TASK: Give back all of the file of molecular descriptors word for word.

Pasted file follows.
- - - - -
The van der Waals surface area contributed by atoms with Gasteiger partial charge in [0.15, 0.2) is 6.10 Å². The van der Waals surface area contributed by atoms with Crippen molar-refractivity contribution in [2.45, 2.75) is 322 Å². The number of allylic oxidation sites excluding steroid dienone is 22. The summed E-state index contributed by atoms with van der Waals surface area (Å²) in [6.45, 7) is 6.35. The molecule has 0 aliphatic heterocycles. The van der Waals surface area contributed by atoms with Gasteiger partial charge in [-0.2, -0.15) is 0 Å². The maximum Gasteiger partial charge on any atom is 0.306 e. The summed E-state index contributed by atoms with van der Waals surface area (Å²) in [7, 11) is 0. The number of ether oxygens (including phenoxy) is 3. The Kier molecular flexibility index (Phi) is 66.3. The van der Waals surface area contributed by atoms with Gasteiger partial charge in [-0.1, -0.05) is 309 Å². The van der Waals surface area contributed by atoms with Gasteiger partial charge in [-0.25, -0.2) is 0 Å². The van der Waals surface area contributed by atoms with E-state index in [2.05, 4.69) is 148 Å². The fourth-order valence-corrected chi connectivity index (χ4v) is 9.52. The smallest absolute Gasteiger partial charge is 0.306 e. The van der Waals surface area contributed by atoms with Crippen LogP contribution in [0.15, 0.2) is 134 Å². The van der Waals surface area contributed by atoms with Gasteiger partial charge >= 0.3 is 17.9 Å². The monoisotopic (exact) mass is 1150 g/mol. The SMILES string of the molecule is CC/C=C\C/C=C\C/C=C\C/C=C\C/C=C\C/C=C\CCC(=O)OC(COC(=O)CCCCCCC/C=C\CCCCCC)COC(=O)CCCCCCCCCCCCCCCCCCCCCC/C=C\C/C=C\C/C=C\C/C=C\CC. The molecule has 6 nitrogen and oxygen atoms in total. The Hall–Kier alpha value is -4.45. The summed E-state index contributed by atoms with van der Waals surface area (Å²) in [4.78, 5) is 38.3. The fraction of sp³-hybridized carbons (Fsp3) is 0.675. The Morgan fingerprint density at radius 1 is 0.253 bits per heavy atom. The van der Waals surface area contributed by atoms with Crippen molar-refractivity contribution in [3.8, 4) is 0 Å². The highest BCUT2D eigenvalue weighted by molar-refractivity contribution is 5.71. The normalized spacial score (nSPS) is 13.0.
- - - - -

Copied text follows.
The van der Waals surface area contributed by atoms with Gasteiger partial charge in [0.15, 0.2) is 6.10 Å². The van der Waals surface area contributed by atoms with Crippen molar-refractivity contribution in [2.45, 2.75) is 322 Å². The number of allylic oxidation sites excluding steroid dienone is 22. The summed E-state index contributed by atoms with van der Waals surface area (Å²) in [6.45, 7) is 6.35. The molecule has 0 aliphatic heterocycles. The van der Waals surface area contributed by atoms with Gasteiger partial charge in [-0.2, -0.15) is 0 Å². The maximum Gasteiger partial charge on any atom is 0.306 e. The summed E-state index contributed by atoms with van der Waals surface area (Å²) in [7, 11) is 0. The number of ether oxygens (including phenoxy) is 3. The Kier molecular flexibility index (Phi) is 66.3. The van der Waals surface area contributed by atoms with Gasteiger partial charge in [-0.1, -0.05) is 309 Å². The van der Waals surface area contributed by atoms with Gasteiger partial charge in [-0.25, -0.2) is 0 Å². The van der Waals surface area contributed by atoms with E-state index in [2.05, 4.69) is 148 Å². The fourth-order valence-corrected chi connectivity index (χ4v) is 9.52. The smallest absolute Gasteiger partial charge is 0.306 e. The van der Waals surface area contributed by atoms with Crippen LogP contribution in [0.15, 0.2) is 134 Å². The van der Waals surface area contributed by atoms with Gasteiger partial charge >= 0.3 is 17.9 Å². The monoisotopic (exact) mass is 1150 g/mol. The SMILES string of the molecule is CC/C=C\C/C=C\C/C=C\C/C=C\C/C=C\C/C=C\CCC(=O)OC(COC(=O)CCCCCCC/C=C\CCCCCC)COC(=O)CCCCCCCCCCCCCCCCCCCCCC/C=C\C/C=C\C/C=C\C/C=C\CC. The molecule has 6 nitrogen and oxygen atoms in total. The Hall–Kier alpha value is -4.45. The summed E-state index contributed by atoms with van der Waals surface area (Å²) in [4.78, 5) is 38.3. The fraction of sp³-hybridized carbons (Fsp3) is 0.675. The Morgan fingerprint density at radius 1 is 0.253 bits per heavy atom. The van der Waals surface area contributed by atoms with Crippen molar-refractivity contribution in [3.8, 4) is 0 Å². The highest BCUT2D eigenvalue weighted by molar-refractivity contribution is 5.71. The normalized spacial score (nSPS) is 13.0.